Benign violations

If you’re going to actively encourage staff to use humour, however, some kind of training around how and when to do so is a must.

“Part of the problem with allowing or encouraging employees to be humorous is that although they’re very experienced with comedy they don’t really understand it,” says McGraw.

“That is a matter of giving people a framework for understanding [how] humour attempts can fail. The fact is, there are vast differences in what people find humorous. One of the challenges with humour is that while one person is laughing another can be offended.”

Above all, there must be very clear boundaries. “Some things need to be off the table,” says McGraw. “No matter how skilled the joke-teller, there is a normal list of things that are not appropriate in the workplace, and you know that list: gender, race, religion and so on.”

The good news is that your average workplace provides plenty of other opportunities for comedy. “The roots of humour are actually in potentially negative occurrences – what we call violations,” says McGraw.

“Humour arises from benign violations: things that are wrong yet OK; things that are confusing that make sense; things that are threatening but safe. Well, guess what? A workplace provides plenty of those things.”

Of course, even with clear boundaries, there is still scope for humour to go wrong, which is why any training should include an explanation of why this happens and how to behave when it does, says McGraw.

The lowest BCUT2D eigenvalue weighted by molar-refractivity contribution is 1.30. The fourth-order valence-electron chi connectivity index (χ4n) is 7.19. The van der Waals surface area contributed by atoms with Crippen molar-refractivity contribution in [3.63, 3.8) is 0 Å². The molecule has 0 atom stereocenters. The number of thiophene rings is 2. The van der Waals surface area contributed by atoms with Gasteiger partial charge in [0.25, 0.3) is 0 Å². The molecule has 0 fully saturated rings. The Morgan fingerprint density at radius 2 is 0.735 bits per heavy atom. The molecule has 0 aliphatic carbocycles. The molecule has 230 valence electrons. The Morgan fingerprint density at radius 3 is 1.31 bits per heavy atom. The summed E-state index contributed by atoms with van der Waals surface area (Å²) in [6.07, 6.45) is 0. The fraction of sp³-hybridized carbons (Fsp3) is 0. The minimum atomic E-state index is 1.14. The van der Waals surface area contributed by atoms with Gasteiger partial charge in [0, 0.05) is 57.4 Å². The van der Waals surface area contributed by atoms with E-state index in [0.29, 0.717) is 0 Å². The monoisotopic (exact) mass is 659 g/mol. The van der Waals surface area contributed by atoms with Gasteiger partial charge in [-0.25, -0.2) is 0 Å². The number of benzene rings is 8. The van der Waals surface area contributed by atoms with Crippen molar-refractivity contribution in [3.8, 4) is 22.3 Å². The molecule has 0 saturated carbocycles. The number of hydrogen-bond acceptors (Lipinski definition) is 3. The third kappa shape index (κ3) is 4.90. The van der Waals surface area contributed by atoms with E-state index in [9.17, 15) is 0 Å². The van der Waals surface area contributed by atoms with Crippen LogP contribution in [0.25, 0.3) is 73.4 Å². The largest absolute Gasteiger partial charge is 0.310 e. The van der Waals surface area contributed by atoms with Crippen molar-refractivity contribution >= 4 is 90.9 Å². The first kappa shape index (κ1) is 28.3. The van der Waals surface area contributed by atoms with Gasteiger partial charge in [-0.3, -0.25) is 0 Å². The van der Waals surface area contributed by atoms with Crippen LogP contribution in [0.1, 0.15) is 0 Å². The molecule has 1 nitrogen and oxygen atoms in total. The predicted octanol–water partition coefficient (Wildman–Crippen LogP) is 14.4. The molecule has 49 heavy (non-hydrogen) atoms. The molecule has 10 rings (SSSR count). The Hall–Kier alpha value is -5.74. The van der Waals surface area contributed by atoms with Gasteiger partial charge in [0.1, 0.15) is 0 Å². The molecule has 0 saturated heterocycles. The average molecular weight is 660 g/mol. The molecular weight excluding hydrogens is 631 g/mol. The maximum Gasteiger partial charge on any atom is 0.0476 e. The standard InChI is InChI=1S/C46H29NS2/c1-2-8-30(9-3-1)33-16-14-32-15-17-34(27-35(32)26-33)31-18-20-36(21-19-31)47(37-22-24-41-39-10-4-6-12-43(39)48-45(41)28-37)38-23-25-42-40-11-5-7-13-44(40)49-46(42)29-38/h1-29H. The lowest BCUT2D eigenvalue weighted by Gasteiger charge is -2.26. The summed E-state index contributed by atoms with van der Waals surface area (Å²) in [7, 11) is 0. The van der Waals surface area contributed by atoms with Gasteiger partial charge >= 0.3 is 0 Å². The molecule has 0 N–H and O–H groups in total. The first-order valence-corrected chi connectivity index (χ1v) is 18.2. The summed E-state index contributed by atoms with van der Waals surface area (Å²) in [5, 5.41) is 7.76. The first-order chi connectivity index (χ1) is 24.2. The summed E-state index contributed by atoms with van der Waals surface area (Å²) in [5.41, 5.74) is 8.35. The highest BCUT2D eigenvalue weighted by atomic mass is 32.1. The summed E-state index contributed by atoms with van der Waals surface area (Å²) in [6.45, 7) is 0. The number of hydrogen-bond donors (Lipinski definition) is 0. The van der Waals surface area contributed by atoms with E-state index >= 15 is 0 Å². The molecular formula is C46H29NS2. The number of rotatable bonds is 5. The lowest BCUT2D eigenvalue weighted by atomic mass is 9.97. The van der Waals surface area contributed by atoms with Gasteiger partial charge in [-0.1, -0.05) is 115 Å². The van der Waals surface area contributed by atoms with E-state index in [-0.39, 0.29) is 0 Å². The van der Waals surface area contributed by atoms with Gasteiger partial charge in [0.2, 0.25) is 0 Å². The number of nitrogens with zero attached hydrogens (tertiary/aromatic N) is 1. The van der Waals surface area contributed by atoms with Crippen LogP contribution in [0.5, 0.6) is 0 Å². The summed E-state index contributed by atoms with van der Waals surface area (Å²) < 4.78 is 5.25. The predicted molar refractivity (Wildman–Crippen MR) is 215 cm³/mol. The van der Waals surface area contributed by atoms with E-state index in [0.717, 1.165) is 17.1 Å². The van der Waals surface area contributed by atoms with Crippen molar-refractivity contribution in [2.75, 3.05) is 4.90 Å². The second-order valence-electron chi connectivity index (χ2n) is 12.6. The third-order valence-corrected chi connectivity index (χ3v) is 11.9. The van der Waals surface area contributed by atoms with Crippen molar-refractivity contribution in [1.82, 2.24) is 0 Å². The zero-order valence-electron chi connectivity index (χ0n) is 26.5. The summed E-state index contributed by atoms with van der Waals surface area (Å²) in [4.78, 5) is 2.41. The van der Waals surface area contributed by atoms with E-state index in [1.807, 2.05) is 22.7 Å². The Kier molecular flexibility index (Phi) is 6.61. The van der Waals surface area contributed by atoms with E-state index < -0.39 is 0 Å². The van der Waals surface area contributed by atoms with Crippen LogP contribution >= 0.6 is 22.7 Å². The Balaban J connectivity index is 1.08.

“[Training] can lead to greater empathy, so the person that tells the well-intentioned joke can understand why it falls flat and can rectify the situation. Oftentimes, the problem is not that someone tells a joke that other people are upset by. It’s the subsequent behaviour, where one person says, ‘Well, that person can’t take a joke!’ and the other person says, ‘Oh my God, that person is so incredibly insensitive!’”

On the other hand, if the joke-teller shows empathy with the person who is offended – and apologises quickly – the situation can not only be diffused but also turned to advantage.

“Just like when you repair a really bad customer service experience, it can actually improve the relationship,” says McGraw.

If enough time is spent on this in training, problems should be self-correcting, agrees Cody, citing an example from his office a couple of years ago.